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The Thurber Carnival Paperback – November 19, 2013
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To call such persons "humorists," a loose-fitting and ugly word, is to miss the nature of their dilemma and the dilemma of their nature. The little wheels of their invention are set in motion by the damp hand of melancholy.Enjoy the surprises, certainly, but revel in the candy-coated popcorn and peanuts. As in "More Alarms at Night," in which a teenaged Thurber intrudes upon his sleeping father, a skittish man named Charles, because he can't recall the name Perth Amboy, New Jersey. Coincidentally, his father has just been frightened half to death by Thurber's brother, who had earlier stalked into his room saying coldly, "Buck, your time has come."
"Listen," I said. "Name some towns in New Jersey quick!" It must have been around three in the morning. Father got up, keeping the bed between him and me, and started to pull his trousers on. "Don't bother about dressing," I said. "Just name some towns in New Jersey." While he hastily pulled on his clothes--I remember he left his socks off and put his shoes on his bare feet--father began to name, in a shaky voice, various New Jersey cities. I can still see him reaching for his coat without taking his eyes off me. "Newark," he said, "Jersey City, Atlantic City, Elizabeth, Paterson, Passaic, Trenton, Jersey City, Trenton, Paterson--" "It has two names," I snapped. "Elizabeth and Paterson," he said.Of course, things turn out fine, as well they should. And why not? The best of Thurber, which The Thurber Carnival arguably is, is sublime; surprising insight and wry observations tossed lightly and served constantly with effortless good humor and an obvious love for all things gently eccentric. --Michael Hudson --This text refers to an out of print or unavailable edition of this title.
Top Customer Reviews
He tried writing a novel once or twice, but found he could only write short stories. This bothered him. The chief thing to remember as you read him is that he was deeply ashamed of being a humorist. His literary hero was Henry James. During Thurber's time at the New Yorker (and he arrived there about a year after its founding, staying until his death more than three decades later) the magazine was a showcase for humorists. Think of the original cast of Saturday Night Live and you'll have something of an idea of the atmosphere at the magazine in its first ten years or so. Competitive humorists travelled from all over the United States to work for THE NEW YORKER. The Algonquin Roundtable was largely a haven for NEW YORKER staffers. James Thurber learned from E. B.Read more ›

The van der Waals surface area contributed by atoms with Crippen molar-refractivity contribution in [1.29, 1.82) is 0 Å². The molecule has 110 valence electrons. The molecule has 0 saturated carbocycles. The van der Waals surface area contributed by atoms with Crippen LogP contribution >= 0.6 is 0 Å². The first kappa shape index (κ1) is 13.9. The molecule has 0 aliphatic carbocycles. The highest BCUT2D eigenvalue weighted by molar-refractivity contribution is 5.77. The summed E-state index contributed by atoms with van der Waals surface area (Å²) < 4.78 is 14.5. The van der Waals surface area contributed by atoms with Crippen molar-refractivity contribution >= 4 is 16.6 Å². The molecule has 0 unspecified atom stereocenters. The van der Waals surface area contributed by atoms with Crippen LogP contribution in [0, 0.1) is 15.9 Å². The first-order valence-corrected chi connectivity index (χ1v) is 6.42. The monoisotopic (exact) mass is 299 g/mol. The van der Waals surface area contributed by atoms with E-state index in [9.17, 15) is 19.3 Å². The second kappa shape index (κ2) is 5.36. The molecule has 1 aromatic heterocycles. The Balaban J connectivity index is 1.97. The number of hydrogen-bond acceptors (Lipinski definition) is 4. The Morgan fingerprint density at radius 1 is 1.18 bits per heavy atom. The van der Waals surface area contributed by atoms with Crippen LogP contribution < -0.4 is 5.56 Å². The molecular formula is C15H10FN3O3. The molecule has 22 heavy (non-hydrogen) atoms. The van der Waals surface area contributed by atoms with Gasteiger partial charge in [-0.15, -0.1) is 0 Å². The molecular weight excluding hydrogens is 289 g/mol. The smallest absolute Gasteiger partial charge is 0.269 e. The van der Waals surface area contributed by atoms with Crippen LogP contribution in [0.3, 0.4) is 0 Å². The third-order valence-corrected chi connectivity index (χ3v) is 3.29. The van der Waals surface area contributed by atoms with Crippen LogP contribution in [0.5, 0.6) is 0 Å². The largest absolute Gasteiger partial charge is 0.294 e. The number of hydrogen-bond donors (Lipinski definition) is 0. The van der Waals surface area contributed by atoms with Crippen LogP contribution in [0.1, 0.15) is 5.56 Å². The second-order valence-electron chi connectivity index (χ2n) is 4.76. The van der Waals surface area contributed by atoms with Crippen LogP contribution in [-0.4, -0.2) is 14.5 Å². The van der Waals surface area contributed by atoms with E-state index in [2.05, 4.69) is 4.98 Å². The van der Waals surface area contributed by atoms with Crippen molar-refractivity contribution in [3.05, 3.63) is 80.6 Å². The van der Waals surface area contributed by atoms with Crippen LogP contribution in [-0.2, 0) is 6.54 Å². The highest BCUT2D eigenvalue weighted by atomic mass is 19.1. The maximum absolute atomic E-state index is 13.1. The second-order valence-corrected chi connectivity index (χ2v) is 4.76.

At first, I was convulsed by Thurber's uniquely hilarious cartoons. His dogs and his women are priceless...drawn in a style that nobody has ever been able to duplicate or capture.
It was only later, as I grew older, that I could appreciate Thurber's written humor. The "Thurber Carnival" (and it is) is a compilation of essays and excerpts from "My World--and Welcome to It," "The Middle Aged Man on the Flying Trapeze," and others. These were Thurber's earlier works that were very much a product of their times, but oh, so funny! Thurber was one of the great commentators on the vagaries of everyday life. Along with Robert Benchly et al., he set the tone for an entire generation. I still have this book, and I absolutely cherish it. It's hard to do Thurber justice in a review. All I can say is--buy this book and wallow in it. You'll be glad you did.
Most Recent Customer Reviews
Once upon a time, I got thrown out of the Fairmont Senior High School library because I was reading "The Thurber Carnival" and laughing like a maniac at the MANY... Read morePublished 6 months ago by Owl
Frankly, this is about the best book I have ever read. I find it astonishing that at this time (February 2016) less than 70 reviews have been posted on Amazon of the various... Read morePublished 6 months ago by C. Wagner
James Thurber is brilliant and this book doesn't disappointment. A veritable smorgasbord of his amusing and quirky stories!Published 7 months ago by Kathleen H. Woodbury
One of the all-time great humor collections. You should read it.Published 8 months ago by Metaphorce
Used some of these stories for my English class. Contains the original story for The Secret Life of Walter Mitty. Very fun reads and perfect use of satire and sarcasm.Published 12 months ago by james alan castle
I find it difficult to categorize the genre which will fully describe The Thurber Carnival. It is humor with a generous helping of autobiography sprinkled with cartoons. Read morePublished 13 months ago by AP